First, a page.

Fighting for his Platform, Shortly Before the First Progressive Party National Convention

Signed by Theodore Roosevelt

$2500
Item: 21334
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ROOSEVELT, THEODORE. (1858-1919). Twenty-sixth president of the United States. TLS. (“Theodore Roosevelt”). 1p. 4to. New York, July 10, 1912. On Outlook letterhead to REV. DR. JUDSON SMITH (died 1921), General Secretary of the American Tract Society.

I appreciate your letter and thank you for it. You are quite right about the platform. Each plank – and that includes the tariff plank as well – must state precisely what we, if we are returned to power, will attempt to do, and it must state no more than what we intend to carry out if we are able to. The one thing that I have always insisted upon is that we should never make any promises on the stump that we are not ready to carry out in practice as soon as we have the power. The reason that some of my opponents have been so bitter in their denunciation of me, is that they know that if I am returned to power, I will use every endeavor to carry out in practice what I have advocated in my speeches and addresses. Whereas, they know very well that they can support with safety many of our opponents, who make all kinds of impossible promises, without the slightest intention of ever trying to carry them out in practice. Faithfully yours…”

Theodore Roosevelt

The 1909 conclusion of TR’s second presidential term was by no means the end of his political career. Roosevelt continued to play an active role as an unofficial ambassador, lecturer and author of books and articles, which appeared in the Metropolitan Magazine, The Saturday Evening Post, The Kansas City Star, and Outlook. Maintaining a hectic schedule, he continued to play a leading role in political affairs for the rest of his life.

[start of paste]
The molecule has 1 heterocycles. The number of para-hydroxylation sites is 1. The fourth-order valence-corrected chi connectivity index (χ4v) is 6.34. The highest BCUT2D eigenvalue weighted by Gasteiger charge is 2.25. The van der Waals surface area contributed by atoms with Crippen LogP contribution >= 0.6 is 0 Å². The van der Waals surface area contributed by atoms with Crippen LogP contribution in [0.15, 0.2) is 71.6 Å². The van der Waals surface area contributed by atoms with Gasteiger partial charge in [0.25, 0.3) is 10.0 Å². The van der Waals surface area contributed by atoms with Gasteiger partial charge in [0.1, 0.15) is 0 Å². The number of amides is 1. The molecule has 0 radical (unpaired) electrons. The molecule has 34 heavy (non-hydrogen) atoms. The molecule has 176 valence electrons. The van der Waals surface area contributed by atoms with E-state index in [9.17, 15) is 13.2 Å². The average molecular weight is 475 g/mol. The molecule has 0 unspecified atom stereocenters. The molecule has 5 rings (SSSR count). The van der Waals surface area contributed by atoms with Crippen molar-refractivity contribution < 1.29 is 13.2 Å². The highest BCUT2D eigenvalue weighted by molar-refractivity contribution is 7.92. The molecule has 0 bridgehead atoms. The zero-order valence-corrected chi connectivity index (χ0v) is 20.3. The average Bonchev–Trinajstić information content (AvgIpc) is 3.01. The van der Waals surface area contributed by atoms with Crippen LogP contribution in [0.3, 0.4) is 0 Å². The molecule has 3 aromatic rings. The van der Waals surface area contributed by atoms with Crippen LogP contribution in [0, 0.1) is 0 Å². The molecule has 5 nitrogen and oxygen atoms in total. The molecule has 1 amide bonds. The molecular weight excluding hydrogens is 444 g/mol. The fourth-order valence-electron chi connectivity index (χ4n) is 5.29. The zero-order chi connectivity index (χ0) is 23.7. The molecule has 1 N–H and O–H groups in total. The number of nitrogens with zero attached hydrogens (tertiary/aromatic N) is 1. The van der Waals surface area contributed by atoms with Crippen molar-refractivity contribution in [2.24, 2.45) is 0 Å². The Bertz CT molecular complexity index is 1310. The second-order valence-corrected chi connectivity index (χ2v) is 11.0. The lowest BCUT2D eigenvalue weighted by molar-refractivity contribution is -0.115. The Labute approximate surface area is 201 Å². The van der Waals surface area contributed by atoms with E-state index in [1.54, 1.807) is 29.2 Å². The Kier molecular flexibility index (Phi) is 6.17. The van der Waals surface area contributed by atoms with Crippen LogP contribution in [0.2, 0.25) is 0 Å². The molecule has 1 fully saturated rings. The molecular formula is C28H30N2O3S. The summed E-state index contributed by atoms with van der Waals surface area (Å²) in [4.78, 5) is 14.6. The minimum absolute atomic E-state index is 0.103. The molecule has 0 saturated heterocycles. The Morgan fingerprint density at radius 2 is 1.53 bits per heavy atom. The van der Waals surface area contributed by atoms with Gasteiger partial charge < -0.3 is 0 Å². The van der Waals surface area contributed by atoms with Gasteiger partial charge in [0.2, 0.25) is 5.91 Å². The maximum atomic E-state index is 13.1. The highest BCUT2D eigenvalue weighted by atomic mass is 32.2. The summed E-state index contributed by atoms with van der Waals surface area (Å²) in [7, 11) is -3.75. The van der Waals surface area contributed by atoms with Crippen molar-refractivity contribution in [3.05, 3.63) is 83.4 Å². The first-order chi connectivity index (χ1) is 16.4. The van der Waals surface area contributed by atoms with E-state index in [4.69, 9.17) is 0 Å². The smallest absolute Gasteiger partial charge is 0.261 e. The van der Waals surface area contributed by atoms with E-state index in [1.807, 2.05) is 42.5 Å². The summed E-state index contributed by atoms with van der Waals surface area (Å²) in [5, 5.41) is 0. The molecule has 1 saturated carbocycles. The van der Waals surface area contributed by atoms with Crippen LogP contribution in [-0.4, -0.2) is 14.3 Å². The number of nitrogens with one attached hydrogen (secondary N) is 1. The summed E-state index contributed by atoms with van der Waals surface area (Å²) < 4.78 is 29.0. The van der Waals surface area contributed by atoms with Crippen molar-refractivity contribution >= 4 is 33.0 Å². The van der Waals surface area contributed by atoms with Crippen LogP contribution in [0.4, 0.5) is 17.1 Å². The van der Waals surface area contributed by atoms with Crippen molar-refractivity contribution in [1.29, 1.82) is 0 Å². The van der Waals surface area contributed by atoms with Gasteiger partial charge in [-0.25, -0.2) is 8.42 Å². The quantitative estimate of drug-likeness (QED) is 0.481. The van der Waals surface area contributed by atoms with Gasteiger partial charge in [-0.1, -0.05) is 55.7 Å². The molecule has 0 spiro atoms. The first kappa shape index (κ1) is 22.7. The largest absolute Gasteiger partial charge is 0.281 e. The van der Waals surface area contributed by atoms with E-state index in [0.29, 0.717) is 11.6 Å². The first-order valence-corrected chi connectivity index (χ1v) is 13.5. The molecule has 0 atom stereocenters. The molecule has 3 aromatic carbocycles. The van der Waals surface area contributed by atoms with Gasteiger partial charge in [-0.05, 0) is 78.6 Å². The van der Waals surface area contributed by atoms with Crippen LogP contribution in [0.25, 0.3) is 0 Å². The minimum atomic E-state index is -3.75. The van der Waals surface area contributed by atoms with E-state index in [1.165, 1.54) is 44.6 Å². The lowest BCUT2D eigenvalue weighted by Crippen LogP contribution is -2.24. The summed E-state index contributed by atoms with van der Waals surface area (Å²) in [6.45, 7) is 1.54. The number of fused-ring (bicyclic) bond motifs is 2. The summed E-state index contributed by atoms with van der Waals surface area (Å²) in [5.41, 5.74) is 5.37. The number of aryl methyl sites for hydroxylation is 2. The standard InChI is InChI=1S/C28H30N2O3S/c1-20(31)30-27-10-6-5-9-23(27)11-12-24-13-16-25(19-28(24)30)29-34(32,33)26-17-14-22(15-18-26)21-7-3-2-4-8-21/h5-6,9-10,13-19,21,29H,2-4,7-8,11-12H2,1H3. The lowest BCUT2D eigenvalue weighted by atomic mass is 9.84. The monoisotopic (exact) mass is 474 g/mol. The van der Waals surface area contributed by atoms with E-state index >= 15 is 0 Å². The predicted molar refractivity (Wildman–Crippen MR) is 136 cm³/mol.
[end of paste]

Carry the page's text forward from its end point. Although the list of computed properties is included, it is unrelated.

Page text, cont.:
Though he had handpicked his presidential successor, William Howard Taft, their political differences were obvious. In 1909, just months after his inauguration, Taft called a special session of Congress to discuss tariff reform. Though Taft’s intention was to reduce tariffs, the resulting Payne-Aldrich Act actually raised tariffs on products like printing paper, and led to deep divisions within the Republican Party. The 1910 New York State Republican Convention, held at Saratoga and presided over by Roosevelt, echoed the ideological split. Despite Roosevelt’s progressive influence, the convention endorsed both the Taft administration and the Payne-Aldrich Act and Roosevelt subsequently distanced himself from his party’s adopted platform.

In 1912, Roosevelt announced his intention to run against Taft for the Republican nomination and for an unprecedented third term. Though TR controlled the progressive wing of the Republican Party, Taft’s support among the conservatives ensured his party’s approval. Failing to receive the nomination, Roosevelt held his own convention in Chicago on August 5, 1912, less than a month after writing our defiant letter where he established the Progressive Party, often referred to as the Bull Moose Party. The split between Taft and Roosevelt contributed to Woodrow Wilson’s election as the 28th President of the United States. In fact, TR came in second, soundly defeating Taft in the popular and electoral vote (88 to 8).

The American Tract Society was founded in 1825 as the country’s first organization to publish and distribute religious literature on a mass scale. Swift, who had previously worked as a field secretary, served as the organization’s general secretary from 1910 until his death in1921.

The last two letters of Roosevelt’s surname are slightly feathered and there are two minor corrections in TR’s hand. Five small paper hinges in the left margin; otherwise in excellent condition.

Fighting for his Platform, Shortly Before the First Progressive Party National Convention

Signed by Theodore Roosevelt

$2500 • item #21334


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